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Or How I Found These Two Albums For A Quid Each.

Place of my Own.

Until I was seven years old I lived in a rented cottage on what was still then the great North Road, but was soon to become the A1. The two up two down cottage had a small back garden, an outside toilet, no indoor plumbing and so much rising damp that the place had its own micro-climate. This situation persisted until my sister was born and we got enough points on the ranking system to qualify for a brand-new house on a newly built council estate.


The first time we went and stared at our new house; Mum, Dad, me, baby brother in pushchair, baby sister in pram, dog on her lead, there were children playing in what was going to be our garden. Footprints in muddy furrows. Fleeting laughter among the debris that the builders had dumped on what would become our garden. I stood and watched them and they took no notice back. Boisterous strangers building an impromptu camp from box wood and discarded cement bags. In a matter of months those boys would be my best friends.


Spring Grove. London Brick Company clay red bricks. Brand new sheds and coal sheds out the back (which we called the barn and the coal barn.) Shiny television aerials, silvery white against the sky. Newly planted waist high hedges. Brand new lamp posts. A strip of freshly laid turf running up each side, separating pavement from road. Saplings staked and tied at regular intervals. Front doors painted in strictly rotated council regulated colours. Red yellow green blue red yellow green blue. Eight houses up one side. Four across the top and eight down the other side. Four bungalows at the bottom end, allocated to old age pensioners. We were offered number twelve, last in the row that ran across the top. Blue front door with frosted glass. Big side garden in our cul-de-sac corner, the largest garden plot in the street. Lucky us with the fertility count and the council lottery points. The last house completed and the last one occupied. Curtains up in every other front room window but ours. Blurred movement in hallways. And boys playing in my rubble.


I remember that early Spring day in 1962 very clearly, but I have no memory of an old life being dismantled or of a new one taking shape.  One minute I lived in a small damp cottage on a main road, the next I lived in a brand-new three up three down council house with a pantry and indoor plumbing. I don’t remember boxes being packed or new furniture arriving or a cooker being installed. (We didn’t have a fridge, the pantry was our fridge.) I wasn’t party to conversations about where the telly or the radiogram or the dining room table would go or who would sleep in which bed in which room, or where the extra beds even came from. One minute, home was there – forever after referred to as ‘the old house’ - now everything was going to be here. Deep down inside though, some emotional stirring must have lodged because many years later I was watching a documentary about what they now call social housing. In the programme, a mother, from the Midlands I think, was recalling her upturn in fortunes when she too moved into better quality housing stock. She remembered her young son on the first night saying “Mum, can we stay here again tomorrow,” the child’s assumption being that this was some sort of one-off treat and not a permanent situation. I welled up unexpectedly at this recollection, at some long supressed memory I suppose of something similar. The can’t quite believe your luckness of it all. The freshly carpeted smell of new. Food in the pantry. Brobat in the bathroom. The Marley tiles. The road that’s safe to play in.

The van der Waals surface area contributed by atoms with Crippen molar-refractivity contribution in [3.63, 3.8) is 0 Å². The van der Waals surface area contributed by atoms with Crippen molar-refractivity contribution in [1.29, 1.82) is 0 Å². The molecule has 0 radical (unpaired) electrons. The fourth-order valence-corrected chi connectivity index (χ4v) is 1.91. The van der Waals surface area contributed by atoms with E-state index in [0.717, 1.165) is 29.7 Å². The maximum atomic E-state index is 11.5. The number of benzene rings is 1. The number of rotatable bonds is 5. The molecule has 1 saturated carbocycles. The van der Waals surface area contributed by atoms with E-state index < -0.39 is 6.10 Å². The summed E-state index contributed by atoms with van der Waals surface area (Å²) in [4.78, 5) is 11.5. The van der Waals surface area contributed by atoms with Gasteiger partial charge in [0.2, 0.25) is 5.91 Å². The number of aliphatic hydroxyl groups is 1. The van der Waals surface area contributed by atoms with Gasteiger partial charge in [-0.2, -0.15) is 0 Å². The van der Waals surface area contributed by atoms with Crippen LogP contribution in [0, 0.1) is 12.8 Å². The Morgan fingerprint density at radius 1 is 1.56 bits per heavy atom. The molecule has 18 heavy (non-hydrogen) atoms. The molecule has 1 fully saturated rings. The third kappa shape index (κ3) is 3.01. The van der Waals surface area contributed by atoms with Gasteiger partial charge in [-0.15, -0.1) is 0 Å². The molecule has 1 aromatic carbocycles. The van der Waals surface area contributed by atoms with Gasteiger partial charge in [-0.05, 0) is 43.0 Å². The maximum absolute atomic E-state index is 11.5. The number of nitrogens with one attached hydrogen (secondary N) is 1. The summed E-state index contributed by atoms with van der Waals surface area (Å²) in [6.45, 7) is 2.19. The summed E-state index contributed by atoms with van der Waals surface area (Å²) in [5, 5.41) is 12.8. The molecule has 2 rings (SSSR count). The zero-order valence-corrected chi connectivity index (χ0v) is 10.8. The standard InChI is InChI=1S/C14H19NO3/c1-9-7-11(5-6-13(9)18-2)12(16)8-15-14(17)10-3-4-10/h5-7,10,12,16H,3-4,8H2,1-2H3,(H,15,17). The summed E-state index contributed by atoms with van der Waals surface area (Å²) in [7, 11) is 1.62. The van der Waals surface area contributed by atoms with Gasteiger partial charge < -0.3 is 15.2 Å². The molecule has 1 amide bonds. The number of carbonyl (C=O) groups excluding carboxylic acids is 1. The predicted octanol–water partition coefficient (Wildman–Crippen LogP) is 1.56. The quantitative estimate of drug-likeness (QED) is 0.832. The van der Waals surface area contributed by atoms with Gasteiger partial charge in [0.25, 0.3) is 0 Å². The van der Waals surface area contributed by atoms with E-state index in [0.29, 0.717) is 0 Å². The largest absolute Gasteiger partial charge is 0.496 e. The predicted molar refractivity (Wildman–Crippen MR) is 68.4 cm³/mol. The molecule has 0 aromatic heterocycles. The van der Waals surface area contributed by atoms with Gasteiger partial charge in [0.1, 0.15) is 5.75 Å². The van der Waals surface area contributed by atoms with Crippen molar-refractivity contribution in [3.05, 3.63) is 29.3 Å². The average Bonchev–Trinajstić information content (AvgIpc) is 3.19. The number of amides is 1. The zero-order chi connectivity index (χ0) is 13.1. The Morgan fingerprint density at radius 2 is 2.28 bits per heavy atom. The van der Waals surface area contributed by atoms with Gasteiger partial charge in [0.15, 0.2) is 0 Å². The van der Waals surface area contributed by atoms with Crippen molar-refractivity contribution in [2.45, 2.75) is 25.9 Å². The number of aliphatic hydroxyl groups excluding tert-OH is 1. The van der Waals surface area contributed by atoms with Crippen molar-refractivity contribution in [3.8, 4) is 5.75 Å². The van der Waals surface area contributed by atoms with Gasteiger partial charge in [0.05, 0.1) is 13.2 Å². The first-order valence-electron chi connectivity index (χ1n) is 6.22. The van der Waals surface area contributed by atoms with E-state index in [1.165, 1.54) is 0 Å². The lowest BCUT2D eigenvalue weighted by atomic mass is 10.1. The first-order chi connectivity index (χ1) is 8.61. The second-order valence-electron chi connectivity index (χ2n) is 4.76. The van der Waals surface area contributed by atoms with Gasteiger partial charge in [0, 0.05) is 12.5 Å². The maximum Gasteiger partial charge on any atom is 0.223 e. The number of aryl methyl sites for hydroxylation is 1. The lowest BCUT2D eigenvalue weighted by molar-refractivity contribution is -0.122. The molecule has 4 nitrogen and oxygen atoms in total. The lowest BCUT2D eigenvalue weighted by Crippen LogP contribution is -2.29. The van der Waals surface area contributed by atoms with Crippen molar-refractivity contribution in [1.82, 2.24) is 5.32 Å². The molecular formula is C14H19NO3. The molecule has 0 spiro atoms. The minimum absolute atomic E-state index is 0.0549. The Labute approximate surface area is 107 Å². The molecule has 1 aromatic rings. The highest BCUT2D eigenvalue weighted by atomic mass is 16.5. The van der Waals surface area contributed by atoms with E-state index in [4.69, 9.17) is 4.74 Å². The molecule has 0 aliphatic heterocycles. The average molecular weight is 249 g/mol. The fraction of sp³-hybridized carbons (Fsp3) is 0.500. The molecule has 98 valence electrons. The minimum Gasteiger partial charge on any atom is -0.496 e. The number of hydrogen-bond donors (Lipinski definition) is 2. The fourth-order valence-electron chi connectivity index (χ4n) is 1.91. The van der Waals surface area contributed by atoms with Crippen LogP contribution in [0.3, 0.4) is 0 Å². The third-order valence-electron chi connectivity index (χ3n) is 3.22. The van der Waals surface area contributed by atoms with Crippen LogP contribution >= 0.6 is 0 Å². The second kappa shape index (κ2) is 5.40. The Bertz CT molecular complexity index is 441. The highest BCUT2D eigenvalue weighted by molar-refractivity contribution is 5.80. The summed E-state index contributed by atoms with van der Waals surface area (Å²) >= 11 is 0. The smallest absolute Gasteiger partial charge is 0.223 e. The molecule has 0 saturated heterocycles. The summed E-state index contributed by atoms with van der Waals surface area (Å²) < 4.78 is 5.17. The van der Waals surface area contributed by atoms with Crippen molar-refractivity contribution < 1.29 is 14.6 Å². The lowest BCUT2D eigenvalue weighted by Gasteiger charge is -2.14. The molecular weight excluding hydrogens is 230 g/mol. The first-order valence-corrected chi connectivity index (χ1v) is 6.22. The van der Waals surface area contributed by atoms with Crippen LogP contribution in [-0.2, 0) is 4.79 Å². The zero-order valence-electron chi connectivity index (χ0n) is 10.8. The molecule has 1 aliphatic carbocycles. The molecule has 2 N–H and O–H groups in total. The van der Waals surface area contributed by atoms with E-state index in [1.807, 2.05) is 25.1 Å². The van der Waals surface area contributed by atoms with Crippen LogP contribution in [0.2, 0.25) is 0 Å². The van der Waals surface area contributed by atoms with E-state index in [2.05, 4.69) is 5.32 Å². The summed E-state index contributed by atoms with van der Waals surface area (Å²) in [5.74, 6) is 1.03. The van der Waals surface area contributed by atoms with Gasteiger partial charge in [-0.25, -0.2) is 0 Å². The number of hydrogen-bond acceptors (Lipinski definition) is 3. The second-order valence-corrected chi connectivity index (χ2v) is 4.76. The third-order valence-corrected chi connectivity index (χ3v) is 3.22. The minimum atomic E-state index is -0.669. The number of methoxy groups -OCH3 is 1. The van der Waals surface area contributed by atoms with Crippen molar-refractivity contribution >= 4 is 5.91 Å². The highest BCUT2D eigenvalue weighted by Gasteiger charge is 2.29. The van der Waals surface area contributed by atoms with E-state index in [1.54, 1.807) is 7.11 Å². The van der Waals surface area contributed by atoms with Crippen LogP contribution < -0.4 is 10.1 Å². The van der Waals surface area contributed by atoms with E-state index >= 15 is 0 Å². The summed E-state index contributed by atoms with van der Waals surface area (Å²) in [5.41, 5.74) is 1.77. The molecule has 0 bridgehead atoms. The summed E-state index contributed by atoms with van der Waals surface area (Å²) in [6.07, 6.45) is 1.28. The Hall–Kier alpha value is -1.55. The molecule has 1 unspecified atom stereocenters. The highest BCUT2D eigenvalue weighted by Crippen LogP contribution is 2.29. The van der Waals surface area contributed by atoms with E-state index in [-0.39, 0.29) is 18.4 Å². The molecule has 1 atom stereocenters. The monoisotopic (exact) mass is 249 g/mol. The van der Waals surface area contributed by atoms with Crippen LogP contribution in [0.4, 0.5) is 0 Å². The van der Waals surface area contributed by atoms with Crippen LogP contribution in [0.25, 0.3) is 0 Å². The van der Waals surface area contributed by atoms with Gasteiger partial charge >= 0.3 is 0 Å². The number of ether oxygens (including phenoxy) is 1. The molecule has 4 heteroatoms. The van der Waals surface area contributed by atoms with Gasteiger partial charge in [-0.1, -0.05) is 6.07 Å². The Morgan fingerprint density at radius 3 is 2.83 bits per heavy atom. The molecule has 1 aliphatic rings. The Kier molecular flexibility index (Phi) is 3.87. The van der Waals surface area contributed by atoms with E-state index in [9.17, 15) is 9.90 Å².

Oddly enough I experienced a similar frisson of uncertainty in December 1996 when me and Caroline bought our first house in Stretford, Manchester. I sat there in the big bay window of that spacious front room and, with our still sealed boxes and possessions scattered all around, glanced nervously outside, as if half expecting someone to walk up the drive and say ‘I’m sorry sir, there’s been a mistake’. Once again, I was metaphorically pinching myself at the can’t believe my luckness of it all as I tried to get my head round the fact that providing we kept up regular mortgage payments to the Northern Rock Building Society I was now finally, at the age of 42 a home owner. It’s a working-class thing that never leaves you. When you’ve grown up with sod all it leaves a mark on your expectations. Certain childhood deprivations remain ingrained, not as permanent markers but as cautionary reminders of how things once were.


Perhaps my uncertainty also had something to do with the last-minute rush to get into the house before Christmas. The superstitious occupants hadn’t wanted to move on the originally agreed date of Friday 13th. of December. When we suggested the following Friday they told us they thought it might be best to leave it until the New Year. Given that we had been effectively squatting our unfurnished rented flat in South Manchester, after the landlady had died and her daughter and son-in-law had presented us with an unlawful new contract we were reluctant to stay a minute longer than necessary. We were all packed and ready to go. There was also the small matter of the gas heating having been recently cut off when the emissions were found to be dangerously full of monoxide. We were mightily relieved when they finally and somewhat begrudgingly said yes to the 20th.